Further, if this whole blog post sounds familiar, it should. This is not the first time Keith or I have complained of the invalidity of the CDP regulation and the incorrectness of the Mannella holding as both not reflective of legislative history and bad policy. In August 2013, the IRS proposed changes to the innocent spouse regulations under section 6015. See REG-132251-11, 78 F.R. 49242-49248, 2013-37 I.R.B. 191. Among the proposed changes was one to Reg. sec. 1.6015-5(b)(3)(ii) to “clarify” that the 2-year period starts irrespective of an electing spouse’s actual receipt of the NOIL, if it was sent by certified or registered mail to the electing spouse’s last known address. This proposal was to align the regulations to the holding in Mannella. On January 30, 2014, a number of low-income taxpayer clinicians (including Keith and I) submitted combined comments on the proposed regulations that, among other things, argued that Mannella was wrongly decided and the CDP regulation about non-receipt of NOILs was inconsistent with the legislative history. We recommended that, if an NOIL is considered a collection activity, the 2-year period start from the date of actual receipt of the NOIL. Our comments were published in Tax Notes Today, where they can be found at 2014 TNT 22-64. The proposed regulations are still outstanding, and the IRS has not responded to our comments. So, a taxpayer victory in Godfrey on this NOIL receipt issue would not only have an impact on CDP litigation, but, no doubt, affect the pending innocent spouse regulation changes currently proposing to adopt the Mannella holding.

Comments

  1. Jason T. says:

    I agree with Carl that the IRS should have suspended collection action against Ms. Godfrey and accorded her a CDP hearing. I differ with him, however, on how to best make the CDP levy notice receipt argument.

    The most important part of the CDP levy notice receipt argument is this:

    Why did Congress require the IRS to send CDP levy notices by return receipt requested service?

    The CDP levy notice is the sole notice the IRS must send return receipt requested. Even the CDP lien notice does not require that special mailing service. It never did. See § 6320(a)(2)(C)(requiring Secretary to send CDP lien notice only by either certified or registered mail). Thus, Congress wasn’t concerned about the taxpayer receiving notice about just any CDP hearing.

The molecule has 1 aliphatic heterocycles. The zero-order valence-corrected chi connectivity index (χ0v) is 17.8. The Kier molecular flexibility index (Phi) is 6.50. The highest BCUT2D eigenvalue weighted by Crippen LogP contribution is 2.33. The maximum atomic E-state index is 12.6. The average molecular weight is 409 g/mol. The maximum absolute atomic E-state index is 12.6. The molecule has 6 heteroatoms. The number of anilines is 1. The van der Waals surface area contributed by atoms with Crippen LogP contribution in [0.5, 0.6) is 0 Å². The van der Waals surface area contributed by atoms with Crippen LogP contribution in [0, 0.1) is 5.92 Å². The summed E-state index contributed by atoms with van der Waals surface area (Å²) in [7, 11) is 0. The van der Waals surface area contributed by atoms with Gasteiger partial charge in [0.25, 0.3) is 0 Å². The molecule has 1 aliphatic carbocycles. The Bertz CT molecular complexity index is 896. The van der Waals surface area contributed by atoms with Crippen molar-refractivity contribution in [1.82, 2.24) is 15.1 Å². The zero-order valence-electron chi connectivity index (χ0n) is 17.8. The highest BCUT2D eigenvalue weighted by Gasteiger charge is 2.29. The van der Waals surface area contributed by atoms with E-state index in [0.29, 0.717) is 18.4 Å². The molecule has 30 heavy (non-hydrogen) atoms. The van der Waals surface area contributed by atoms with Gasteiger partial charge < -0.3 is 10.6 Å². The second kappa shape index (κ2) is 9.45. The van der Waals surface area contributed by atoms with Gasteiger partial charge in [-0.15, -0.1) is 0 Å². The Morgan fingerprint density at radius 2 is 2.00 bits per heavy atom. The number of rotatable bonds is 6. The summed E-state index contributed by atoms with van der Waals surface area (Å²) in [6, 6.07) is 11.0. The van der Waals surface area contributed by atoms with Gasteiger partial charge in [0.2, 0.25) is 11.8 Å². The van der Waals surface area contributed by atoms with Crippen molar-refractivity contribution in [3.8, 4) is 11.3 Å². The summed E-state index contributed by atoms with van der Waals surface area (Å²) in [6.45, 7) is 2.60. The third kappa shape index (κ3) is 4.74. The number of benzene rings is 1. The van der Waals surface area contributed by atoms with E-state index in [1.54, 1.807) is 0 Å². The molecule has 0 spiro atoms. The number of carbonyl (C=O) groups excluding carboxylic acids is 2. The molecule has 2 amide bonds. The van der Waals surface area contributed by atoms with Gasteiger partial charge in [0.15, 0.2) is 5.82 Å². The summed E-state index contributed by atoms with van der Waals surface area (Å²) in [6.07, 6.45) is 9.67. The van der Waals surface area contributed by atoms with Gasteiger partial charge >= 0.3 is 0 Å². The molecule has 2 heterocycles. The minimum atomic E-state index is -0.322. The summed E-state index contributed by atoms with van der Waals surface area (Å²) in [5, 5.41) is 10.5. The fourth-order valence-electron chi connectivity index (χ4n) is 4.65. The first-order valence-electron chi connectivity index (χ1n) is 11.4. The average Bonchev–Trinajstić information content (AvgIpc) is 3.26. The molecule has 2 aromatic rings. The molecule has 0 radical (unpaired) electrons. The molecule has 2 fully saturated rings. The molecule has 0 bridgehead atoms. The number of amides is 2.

Rather, by also imposing the return receipt requested requirement in CDP levy cases, Congress intended that the taxpayer enjoy every opportunity to avoid the drastic consequences that levies wreak. Carl’s argument therefore is somewhat misdirected: the issue in Godfrey is not merely that Ms. Godfrey did not receive the CDP levy notice.

    As Carl notes, the § 6330 legislative history says the Secretary can initiate levy if the return receipt is not returned. But what if, as in Ms. Godfrey’s case, the return receipt IS returned? In that event, one of two things happens.

    One, if the return receipt is signed, then that produces prima facie evidence that the taxpayer received the CDP notice. Two, if the return receipt is not signed, then that produces prima facie evidence that the taxpayer did not receive the CDP notice. Only if the return receipt comes back could the IRS know whether “the taxpayer did not receive the required notice.” In contrast, if the return receipt does not come back, then the taxpayer is limited to an equivalent hearing with no collection suspension.

    I would therefore encourage Carl and Mr. Genova to hammer on the return receipt requested service requirement and why Congress imposed it only in CDP levy cases. From there, Carl’s excellent discourse on why the Tax Court should treat the denial of the CDP hearing letter as a Notice of Determination should bring Ms. Godfrey into the winner’s circle.

    • Carl Smith says:

      Jason,

      That is an excellent distinction between 6320 and 6330 that I did not notice. Thanks. We will bring up that point in the reply that we expect to file after the IRS files its response to our motion. The quoted paragraph from the legislative history clearly deals only with NOILs, not NFTLs. There is no comparable paragraph for NFTLs.

Comment Policy: While we all have years of experience as practitioners and attorneys, and while Keith and Les have taught for many years, we think our work is better when we generate input from others. That is one of the reasons we solicit guest posts (and also because of the time it takes to write what we think are high quality posts). Involvement from others makes our site better. That is why we have kept our site open to comments.

If you want to make a public comment, you must identify yourself (using your first and last name) and register by including your email. If you do not, we will remove your comment. In a comment, if you disagree with or intend to criticize someone (such as the poster, another commenter, a party or counsel in a case), you must do so in a respectful manner. We reserve the right to delete comments. If your comment is obnoxious, mean-spirited or violates our sense of decency we will remove the comment. While you have the right to say what you want, you do not have the right to say what you want on our blog.

Speak Your Mind

*